Dying is Easy, Endings are Hard: Outlast, Silent Hill, and the Pitfalls of Horror

Fashionable Tinfoil accessories

Very few things are so difficult as a satisfying conclusion – share too little and your audience feels as though their investment hasn’t paid off, but give them too much and you run the risk of strangling the agency of the imagination (the infamous “19 years later” epilogue). If you want to get really fancy, the ending should have a profound effect on your audience, causing them to mull on some larger idea or feeling that you want them to take away from the work. You should probably not just throw rocks and kill everyone, unless you’ve set up the cause and effect before hand.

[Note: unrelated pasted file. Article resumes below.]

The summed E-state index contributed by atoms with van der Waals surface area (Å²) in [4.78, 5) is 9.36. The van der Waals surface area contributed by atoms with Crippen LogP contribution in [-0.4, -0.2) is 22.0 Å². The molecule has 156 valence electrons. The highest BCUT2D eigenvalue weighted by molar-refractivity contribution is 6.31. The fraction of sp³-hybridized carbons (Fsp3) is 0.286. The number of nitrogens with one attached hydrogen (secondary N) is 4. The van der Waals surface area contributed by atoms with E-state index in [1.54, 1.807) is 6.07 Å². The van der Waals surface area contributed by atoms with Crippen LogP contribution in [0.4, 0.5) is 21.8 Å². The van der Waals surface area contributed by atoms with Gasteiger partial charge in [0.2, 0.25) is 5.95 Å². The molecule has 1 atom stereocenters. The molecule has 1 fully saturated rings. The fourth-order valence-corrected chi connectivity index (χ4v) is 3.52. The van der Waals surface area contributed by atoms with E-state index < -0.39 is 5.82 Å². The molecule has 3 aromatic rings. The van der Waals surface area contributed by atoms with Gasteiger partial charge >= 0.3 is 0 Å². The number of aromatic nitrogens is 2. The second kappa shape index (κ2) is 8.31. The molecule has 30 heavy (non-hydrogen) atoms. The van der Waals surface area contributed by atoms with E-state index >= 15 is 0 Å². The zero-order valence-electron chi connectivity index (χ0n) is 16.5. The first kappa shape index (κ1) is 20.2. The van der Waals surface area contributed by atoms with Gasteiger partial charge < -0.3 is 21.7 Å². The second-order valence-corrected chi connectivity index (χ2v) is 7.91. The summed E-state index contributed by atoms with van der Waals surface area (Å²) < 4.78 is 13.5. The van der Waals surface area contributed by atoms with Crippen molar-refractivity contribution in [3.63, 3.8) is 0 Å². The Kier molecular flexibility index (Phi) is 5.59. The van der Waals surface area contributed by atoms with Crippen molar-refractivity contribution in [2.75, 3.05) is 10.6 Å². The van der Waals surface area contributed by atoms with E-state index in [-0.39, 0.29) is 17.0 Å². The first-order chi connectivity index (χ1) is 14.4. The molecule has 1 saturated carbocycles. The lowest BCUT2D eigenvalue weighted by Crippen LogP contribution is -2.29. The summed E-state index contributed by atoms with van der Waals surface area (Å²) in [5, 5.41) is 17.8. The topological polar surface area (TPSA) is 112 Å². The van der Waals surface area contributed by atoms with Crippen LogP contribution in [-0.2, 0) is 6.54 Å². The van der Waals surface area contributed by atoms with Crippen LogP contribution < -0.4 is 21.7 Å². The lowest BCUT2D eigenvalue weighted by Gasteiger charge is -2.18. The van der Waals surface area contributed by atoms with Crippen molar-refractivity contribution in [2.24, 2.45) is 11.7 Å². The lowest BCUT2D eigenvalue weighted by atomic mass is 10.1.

That last sentence is a real problem for horror stories. Whatever else they want you to think about – mortality, the inexplicable, cultural fears of the time period – their main goal is to be frightening. Fear might be a tricky and subjective creature, but it…

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